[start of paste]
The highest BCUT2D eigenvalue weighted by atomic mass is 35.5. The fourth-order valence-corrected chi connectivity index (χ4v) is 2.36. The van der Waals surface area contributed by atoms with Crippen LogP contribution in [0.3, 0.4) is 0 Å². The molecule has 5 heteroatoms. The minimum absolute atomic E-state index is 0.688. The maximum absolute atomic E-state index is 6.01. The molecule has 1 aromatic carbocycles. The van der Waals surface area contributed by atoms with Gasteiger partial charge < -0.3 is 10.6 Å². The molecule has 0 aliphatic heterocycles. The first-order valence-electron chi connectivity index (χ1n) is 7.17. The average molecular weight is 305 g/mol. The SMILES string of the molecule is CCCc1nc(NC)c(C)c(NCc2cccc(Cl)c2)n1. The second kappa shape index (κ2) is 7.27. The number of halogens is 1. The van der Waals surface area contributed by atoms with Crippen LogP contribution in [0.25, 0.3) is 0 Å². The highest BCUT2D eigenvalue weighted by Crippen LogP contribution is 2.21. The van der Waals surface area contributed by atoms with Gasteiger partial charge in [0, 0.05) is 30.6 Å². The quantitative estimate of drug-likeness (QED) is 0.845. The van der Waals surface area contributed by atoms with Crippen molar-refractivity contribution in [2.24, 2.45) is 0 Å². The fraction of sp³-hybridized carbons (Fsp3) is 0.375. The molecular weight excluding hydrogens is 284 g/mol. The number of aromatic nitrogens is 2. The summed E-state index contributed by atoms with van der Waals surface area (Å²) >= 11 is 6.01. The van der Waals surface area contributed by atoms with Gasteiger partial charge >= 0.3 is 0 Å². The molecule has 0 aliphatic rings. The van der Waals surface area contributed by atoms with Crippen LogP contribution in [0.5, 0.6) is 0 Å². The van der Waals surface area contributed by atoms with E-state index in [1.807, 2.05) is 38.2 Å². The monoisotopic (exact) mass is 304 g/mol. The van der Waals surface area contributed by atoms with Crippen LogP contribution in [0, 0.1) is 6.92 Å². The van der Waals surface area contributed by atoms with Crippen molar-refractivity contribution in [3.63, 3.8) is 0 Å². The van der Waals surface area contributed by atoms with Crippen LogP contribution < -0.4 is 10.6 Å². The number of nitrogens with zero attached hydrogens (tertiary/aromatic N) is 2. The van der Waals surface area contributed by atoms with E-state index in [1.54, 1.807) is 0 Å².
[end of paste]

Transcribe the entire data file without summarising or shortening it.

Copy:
The highest BCUT2D eigenvalue weighted by atomic mass is 35.5. The fourth-order valence-corrected chi connectivity index (χ4v) is 2.36. The van der Waals surface area contributed by atoms with Crippen LogP contribution in [0.3, 0.4) is 0 Å². The molecule has 5 heteroatoms. The minimum absolute atomic E-state index is 0.688. The maximum absolute atomic E-state index is 6.01. The molecule has 1 aromatic carbocycles. The van der Waals surface area contributed by atoms with Gasteiger partial charge < -0.3 is 10.6 Å². The molecule has 0 aliphatic heterocycles. The first-order valence-electron chi connectivity index (χ1n) is 7.17. The average molecular weight is 305 g/mol. The SMILES string of the molecule is CCCc1nc(NC)c(C)c(NCc2cccc(Cl)c2)n1. The second kappa shape index (κ2) is 7.27. The number of halogens is 1. The van der Waals surface area contributed by atoms with Crippen LogP contribution in [0.25, 0.3) is 0 Å². The highest BCUT2D eigenvalue weighted by Crippen LogP contribution is 2.21. The van der Waals surface area contributed by atoms with Gasteiger partial charge in [0, 0.05) is 30.6 Å². The quantitative estimate of drug-likeness (QED) is 0.845. The van der Waals surface area contributed by atoms with Crippen molar-refractivity contribution in [2.24, 2.45) is 0 Å². The fraction of sp³-hybridized carbons (Fsp3) is 0.375. The molecular weight excluding hydrogens is 284 g/mol. The number of aromatic nitrogens is 2. The summed E-state index contributed by atoms with van der Waals surface area (Å²) >= 11 is 6.01. The van der Waals surface area contributed by atoms with Gasteiger partial charge >= 0.3 is 0 Å². The molecule has 0 aliphatic rings. The van der Waals surface area contributed by atoms with Crippen LogP contribution in [0.5, 0.6) is 0 Å². The van der Waals surface area contributed by atoms with E-state index in [1.807, 2.05) is 38.2 Å². The monoisotopic (exact) mass is 304 g/mol. The van der Waals surface area contributed by atoms with Crippen LogP contribution in [0, 0.1) is 6.92 Å². The van der Waals surface area contributed by atoms with Crippen molar-refractivity contribution in [3.63, 3.8) is 0 Å². The van der Waals surface area contributed by atoms with Crippen LogP contribution < -0.4 is 10.6 Å². The number of nitrogens with zero attached hydrogens (tertiary/aromatic N) is 2. The van der Waals surface area contributed by atoms with E-state index in [1.54, 1.807) is 0 Å².